CU cardiovascular monitoring technology to be commercialized

By Staff

The University of Colorado recently completed a license agreement with Flashback Technologies LLC for CU technology enabling fast, noninvasive detection of acute blood loss volume and prediction of cardiovascular collapse in emergency situations.

Hemorrhagic shock — physical shock caused by rapid blood loss — is a leading cause of death on the battlefield and in civilian trauma settings. Flashback's first product, CipherSensor, analyzes real-time physiological data such as blood oxygen level and blood pressure to detect subtle hemodynamic changes in real-time. CipherSensor's algorithms quickly and accurately detect the early onset of blood loss, continuously estimate blood loss volume, and predict a patient's individual risk for cardiovascular collapse. The technology will enable medical professionals to quickly identify bleeding patients and triage them to an appropriate trauma center.

"The predictive power of Flashback's technology represents a gigantic leap forward in physicians' ability to use continuous, real-time vital sign data to direct the diagnosis and treatment of human disease and traumatic injury," said Paul Tabor of the CU Technology Transfer Office. "We are eager to see how this technology is further developed for use in numerous clinical settings."

The algorithms used in CipherSensor were developed by Steven Moulton, M.D., a professor in the surgery department at the University of Colorado School of Medicine with a joint appointment at The Children's Hospital, and Greg Grudic, formerly an assistant professor in the CU-Boulder computer science department and now chief technology officer at Flashback. Moulton and Grudic believe their platform technology can be applied to a wide range of medical conditions, including intracranial hypertension, seizure monitoring, childhood asthma, congestive heart failure and anesthesia monitoring.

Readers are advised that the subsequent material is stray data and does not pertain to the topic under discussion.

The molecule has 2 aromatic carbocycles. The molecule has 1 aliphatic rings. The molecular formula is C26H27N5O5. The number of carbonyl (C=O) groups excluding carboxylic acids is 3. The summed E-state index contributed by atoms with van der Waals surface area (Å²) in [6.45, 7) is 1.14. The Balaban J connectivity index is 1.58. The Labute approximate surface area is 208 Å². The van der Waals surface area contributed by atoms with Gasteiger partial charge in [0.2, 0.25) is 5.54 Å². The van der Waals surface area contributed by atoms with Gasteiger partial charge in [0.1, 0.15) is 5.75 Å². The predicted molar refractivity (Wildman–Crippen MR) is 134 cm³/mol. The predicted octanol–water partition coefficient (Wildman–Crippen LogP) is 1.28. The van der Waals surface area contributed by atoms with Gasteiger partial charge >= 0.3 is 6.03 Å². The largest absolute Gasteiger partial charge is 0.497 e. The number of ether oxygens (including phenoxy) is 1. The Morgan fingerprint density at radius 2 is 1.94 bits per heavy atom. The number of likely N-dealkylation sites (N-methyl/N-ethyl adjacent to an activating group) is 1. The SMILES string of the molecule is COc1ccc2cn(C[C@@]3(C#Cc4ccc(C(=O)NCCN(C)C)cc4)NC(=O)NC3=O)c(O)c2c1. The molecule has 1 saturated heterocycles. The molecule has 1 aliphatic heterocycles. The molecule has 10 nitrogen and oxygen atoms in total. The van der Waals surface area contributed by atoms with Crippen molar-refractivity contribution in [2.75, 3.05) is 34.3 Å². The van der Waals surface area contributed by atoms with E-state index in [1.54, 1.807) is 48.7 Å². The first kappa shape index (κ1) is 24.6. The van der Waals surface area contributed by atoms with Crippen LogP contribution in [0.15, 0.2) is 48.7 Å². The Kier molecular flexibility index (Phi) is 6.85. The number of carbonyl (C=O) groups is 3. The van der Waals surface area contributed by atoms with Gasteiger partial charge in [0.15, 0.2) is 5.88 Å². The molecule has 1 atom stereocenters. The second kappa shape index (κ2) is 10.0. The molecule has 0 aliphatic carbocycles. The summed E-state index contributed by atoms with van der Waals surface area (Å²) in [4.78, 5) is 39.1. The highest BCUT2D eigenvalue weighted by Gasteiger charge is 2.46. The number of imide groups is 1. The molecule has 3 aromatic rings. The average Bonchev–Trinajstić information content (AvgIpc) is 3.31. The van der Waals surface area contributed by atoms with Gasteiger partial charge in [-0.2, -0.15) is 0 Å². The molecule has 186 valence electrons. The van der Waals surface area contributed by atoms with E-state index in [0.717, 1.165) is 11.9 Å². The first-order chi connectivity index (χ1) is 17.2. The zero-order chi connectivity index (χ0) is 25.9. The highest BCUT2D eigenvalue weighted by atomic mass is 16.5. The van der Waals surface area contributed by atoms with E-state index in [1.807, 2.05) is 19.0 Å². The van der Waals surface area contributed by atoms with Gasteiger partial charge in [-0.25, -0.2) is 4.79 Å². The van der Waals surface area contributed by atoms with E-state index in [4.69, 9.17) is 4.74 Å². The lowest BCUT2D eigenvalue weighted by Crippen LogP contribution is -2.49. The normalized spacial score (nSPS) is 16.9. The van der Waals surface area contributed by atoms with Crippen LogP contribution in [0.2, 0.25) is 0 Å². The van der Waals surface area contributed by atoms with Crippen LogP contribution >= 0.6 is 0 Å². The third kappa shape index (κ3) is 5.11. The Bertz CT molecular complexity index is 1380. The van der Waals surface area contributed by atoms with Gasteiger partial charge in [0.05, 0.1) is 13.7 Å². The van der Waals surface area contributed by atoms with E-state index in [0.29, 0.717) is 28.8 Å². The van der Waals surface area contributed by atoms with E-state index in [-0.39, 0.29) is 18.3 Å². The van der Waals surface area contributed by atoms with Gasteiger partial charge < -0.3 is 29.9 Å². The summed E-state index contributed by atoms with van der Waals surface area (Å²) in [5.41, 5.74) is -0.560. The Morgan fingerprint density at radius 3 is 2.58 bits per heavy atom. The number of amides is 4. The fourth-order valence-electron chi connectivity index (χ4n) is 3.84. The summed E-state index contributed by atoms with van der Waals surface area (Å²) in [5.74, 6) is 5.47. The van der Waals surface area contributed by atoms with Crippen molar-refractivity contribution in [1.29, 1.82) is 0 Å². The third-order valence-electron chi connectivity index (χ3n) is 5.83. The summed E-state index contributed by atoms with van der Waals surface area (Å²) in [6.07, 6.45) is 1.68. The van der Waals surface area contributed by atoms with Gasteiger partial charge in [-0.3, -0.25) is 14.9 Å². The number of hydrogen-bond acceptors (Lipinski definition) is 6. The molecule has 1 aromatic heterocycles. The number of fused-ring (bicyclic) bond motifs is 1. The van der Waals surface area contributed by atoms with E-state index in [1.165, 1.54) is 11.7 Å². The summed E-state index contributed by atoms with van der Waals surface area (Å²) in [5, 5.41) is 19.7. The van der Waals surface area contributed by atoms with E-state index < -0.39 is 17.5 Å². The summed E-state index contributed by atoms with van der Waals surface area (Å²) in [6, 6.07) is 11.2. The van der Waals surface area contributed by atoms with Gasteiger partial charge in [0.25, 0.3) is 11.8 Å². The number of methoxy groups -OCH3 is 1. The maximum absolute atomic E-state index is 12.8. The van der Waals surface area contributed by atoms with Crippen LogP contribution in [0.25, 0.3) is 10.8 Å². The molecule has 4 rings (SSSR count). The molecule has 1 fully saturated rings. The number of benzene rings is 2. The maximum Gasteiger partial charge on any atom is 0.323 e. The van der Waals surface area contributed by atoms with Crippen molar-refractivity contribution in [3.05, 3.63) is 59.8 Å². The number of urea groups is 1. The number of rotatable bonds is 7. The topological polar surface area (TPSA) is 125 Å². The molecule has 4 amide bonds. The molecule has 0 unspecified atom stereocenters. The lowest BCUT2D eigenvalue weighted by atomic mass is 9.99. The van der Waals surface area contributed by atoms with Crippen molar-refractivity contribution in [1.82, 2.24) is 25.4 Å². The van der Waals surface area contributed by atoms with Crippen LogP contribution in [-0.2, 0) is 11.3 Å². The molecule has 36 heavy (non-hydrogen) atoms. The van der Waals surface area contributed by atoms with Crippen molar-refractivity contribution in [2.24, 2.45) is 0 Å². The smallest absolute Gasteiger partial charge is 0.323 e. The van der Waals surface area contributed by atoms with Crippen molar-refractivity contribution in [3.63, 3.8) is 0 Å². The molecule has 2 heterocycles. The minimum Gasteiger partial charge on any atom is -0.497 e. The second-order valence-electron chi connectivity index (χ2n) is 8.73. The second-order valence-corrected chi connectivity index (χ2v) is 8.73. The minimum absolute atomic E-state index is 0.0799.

"CipherSensor uses advanced mathematics and machine learning techniques to discover and model previously hidden physiological relationships," Grudic said.

Added Moulton, "Our algorithms analyze streaming vital sign data, looking for beat-to-beat changes that no human could detect. CipherSensor represents an entirely new type of intelligent, predictive medical device."

Further development work is in progress at Flashback, the University of Colorado and the U.S. Army Institute of Surgical Research under a Cooperative Research and Development Agreement with the U.S. Army.